I was asked twice over the summer, (which is quite a lot for me), about back to work clothes for the modern, go-getting woman (who also possibly has a couple of kids and hasn’t seen inside an office for 5 years).
I had no clue at the time and indeed wrote back “Don’t have a clue, mate” but just recently a few visions have popped into my mind as to what I would be wearing, if I had an office job. Don’t laugh! Okay do, but quietly.
With any luck, this trend for wearing giant flowery dresses everywhere, including the office, will soon die. My prejudice against them is that I don’t feel like me in them, I feel like I am in drag, which has lead me recently to wonder if I am indeed this thing people talk of, “gender fluid”. I’m going with it, as it’s exciting to feel relevant.
Instead, or perhaps, also, if you are going back to the office – or have already returned – and haven’t done so already, look for a blazer or a couple of blazers. Not just a blazer, maybe even a jacket. The key thing here is to try a few on as different shapes will suit you, all the while falling under the category “blazer”.
(Sorry, I know I am so boring about the try-lots-on thing but it really is the only way to get the right one. Be organised about returning things as if you don’t return things promptly it means the man has won and we don’t want that.)
You must try on lots of things because style and shape is so hit-and-miss. I look absolutely hideous and wrong in anything double-breasted or too long or oversized. I had to sit out the trend for the belted, oversized blazer. Though to be totally frank, I think some other people ought to have done, too. You, on the other hand, may look bloody excellent in just this style and it’s really impossible to tell until you’ve got it on.
KEEP IT SIMPLE. Fashion people will start nattering on about getting a pink blazer or a flowery one or clashing prints or something equally frightening and that’s fine for them but they will also, these fashion people, also have one excellent black blazer, one navy and one grey somewhere and a they will wear them a lot. Don’t write any blazers off that you currently own, unless you put them on and the shape feels genuinely bad. My best and favourite blazer is from Tophsop RIP and is probably twenty years old. Still fine.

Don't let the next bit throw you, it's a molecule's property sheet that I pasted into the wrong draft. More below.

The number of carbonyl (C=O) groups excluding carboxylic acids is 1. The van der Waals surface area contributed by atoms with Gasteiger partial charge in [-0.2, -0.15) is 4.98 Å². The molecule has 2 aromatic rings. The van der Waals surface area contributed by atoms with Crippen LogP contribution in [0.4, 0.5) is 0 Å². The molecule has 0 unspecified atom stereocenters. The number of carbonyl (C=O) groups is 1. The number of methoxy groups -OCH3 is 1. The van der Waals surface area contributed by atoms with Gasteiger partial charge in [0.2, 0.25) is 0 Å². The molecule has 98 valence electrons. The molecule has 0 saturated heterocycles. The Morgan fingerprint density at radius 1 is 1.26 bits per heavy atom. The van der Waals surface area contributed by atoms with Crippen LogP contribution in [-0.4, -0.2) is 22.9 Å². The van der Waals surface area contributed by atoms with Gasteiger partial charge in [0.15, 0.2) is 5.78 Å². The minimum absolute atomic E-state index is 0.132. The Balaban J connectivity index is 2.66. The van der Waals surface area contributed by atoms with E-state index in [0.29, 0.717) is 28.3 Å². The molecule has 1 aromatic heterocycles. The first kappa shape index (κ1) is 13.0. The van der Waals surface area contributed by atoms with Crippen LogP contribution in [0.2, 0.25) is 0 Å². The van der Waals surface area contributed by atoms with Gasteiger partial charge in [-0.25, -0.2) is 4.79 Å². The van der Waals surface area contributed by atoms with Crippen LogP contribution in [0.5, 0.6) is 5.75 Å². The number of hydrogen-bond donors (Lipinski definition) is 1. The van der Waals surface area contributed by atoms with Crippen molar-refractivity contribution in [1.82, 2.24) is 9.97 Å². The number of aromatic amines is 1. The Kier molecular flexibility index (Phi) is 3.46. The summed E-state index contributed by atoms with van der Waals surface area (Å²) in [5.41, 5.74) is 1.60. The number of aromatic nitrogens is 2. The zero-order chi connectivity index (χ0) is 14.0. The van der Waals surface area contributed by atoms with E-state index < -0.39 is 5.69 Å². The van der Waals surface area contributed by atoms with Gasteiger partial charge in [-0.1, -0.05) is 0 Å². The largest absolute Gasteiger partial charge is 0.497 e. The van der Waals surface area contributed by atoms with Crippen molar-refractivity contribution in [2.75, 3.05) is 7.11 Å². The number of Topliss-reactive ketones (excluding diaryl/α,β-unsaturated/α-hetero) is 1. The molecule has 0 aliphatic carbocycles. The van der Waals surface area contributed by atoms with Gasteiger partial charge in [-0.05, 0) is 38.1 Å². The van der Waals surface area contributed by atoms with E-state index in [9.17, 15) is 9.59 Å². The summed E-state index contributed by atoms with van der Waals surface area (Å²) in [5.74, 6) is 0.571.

John Lewis, god love it and preserve it, has a million and one black blazers in all styles. I like this one from French Connection, which still has plenty of sizes left. This navy one from Gerald Darel is also good, although only sizes 10 and 12 left 🙁
Skipping over to Me + Em, this “puppy-tooth” blazer is acceptable as a basic because from a short distance away it looks grey. This website uses very slender models, so you can’t really see how good the pattern cutting is, but really this brand is incredibly forgiving and cut to fit an actual woman, so buy with confidence. I have got things from Me + Em that I have worn probably 400 times, which justifies the slightly higher cost.
Hang on, while I’m here I’d like to try to persuade you into a knitted vest. I have mentioned this before – to wear over shirts or long-sleeve t-shirts or even a blouse. Very forgiving around the middle area and extremely now. If you want to get one elsewhere, make sure it is reasonably thick otherwise it rather falls into “tank top” area, which is not what you want.
Back on jackets, I’ve got a slight crush on this one from Paul Smith via The Outnet. Also later in the season, keep an eye generally on Iris + Ink, which is the Outnet own-brand offering. It’s always very good quality but at the moment it’s still stuck on high summer wear.
Another grey one, from Cefinn. Cefinn’s pricing is a bit high in my experience, but it’s all undeniably good quality and very well cut. All the clothes are machine washable! Please don’t rag me about it being by Samantha Cameron, Brexit is not her fault.
I know that “just wear a blazer” sounds like really stupid advice, but what I’m trying to do – what I’m always trying to do – is reassure you that getting dressed is not hard. It is contrived to be complicated by an industry that wants you, always, to buy more stuff all the time. You don’t need to, you probably have all the clothes you need in your wardrobe right now, you just need a clear 10 minutes to really look at what you have and maybe sling one or two things to the dry cleaner. Looking great is all in the details – a jaunty earring, rolled cuffs, neat shoes.
Lol! I’m talking like I’m not writing this in my pyjamas.